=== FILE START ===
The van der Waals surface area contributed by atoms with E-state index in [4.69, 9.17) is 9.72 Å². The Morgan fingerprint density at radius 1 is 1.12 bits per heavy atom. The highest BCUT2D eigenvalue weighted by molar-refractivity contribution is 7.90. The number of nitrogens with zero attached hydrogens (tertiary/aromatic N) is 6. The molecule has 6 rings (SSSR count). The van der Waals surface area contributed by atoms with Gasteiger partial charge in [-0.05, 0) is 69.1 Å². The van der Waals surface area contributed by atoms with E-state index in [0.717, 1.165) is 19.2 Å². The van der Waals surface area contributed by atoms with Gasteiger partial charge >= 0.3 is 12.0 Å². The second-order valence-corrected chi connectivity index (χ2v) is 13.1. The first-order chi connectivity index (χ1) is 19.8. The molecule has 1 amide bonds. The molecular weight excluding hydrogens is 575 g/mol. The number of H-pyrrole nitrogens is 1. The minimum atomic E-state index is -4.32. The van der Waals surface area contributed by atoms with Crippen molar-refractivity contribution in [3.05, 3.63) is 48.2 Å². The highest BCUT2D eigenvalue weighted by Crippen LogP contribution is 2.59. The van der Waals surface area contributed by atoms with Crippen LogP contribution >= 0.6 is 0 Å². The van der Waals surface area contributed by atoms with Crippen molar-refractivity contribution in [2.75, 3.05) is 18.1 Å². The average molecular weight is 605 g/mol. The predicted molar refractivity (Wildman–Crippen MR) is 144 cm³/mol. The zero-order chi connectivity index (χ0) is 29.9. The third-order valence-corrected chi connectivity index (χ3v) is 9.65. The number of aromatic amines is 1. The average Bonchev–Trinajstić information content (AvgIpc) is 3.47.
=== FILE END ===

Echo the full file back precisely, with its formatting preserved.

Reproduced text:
The van der Waals surface area contributed by atoms with E-state index in [4.69, 9.17) is 9.72 Å². The Morgan fingerprint density at radius 1 is 1.12 bits per heavy atom. The highest BCUT2D eigenvalue weighted by molar-refractivity contribution is 7.90. The number of nitrogens with zero attached hydrogens (tertiary/aromatic N) is 6. The molecule has 6 rings (SSSR count). The van der Waals surface area contributed by atoms with Gasteiger partial charge in [-0.05, 0) is 69.1 Å². The van der Waals surface area contributed by atoms with E-state index in [0.717, 1.165) is 19.2 Å². The van der Waals surface area contributed by atoms with Gasteiger partial charge >= 0.3 is 12.0 Å². The second-order valence-corrected chi connectivity index (χ2v) is 13.1. The first-order chi connectivity index (χ1) is 19.8. The molecule has 1 amide bonds. The molecular weight excluding hydrogens is 575 g/mol. The number of H-pyrrole nitrogens is 1. The minimum atomic E-state index is -4.32. The van der Waals surface area contributed by atoms with Crippen molar-refractivity contribution in [3.05, 3.63) is 48.2 Å². The highest BCUT2D eigenvalue weighted by Crippen LogP contribution is 2.59. The van der Waals surface area contributed by atoms with Crippen LogP contribution >= 0.6 is 0 Å². The van der Waals surface area contributed by atoms with Crippen molar-refractivity contribution in [2.75, 3.05) is 18.1 Å². The average molecular weight is 605 g/mol. The predicted molar refractivity (Wildman–Crippen MR) is 144 cm³/mol. The zero-order chi connectivity index (χ0) is 29.9. The third-order valence-corrected chi connectivity index (χ3v) is 9.65. The number of aromatic amines is 1. The average Bonchev–Trinajstić information content (AvgIpc) is 3.47.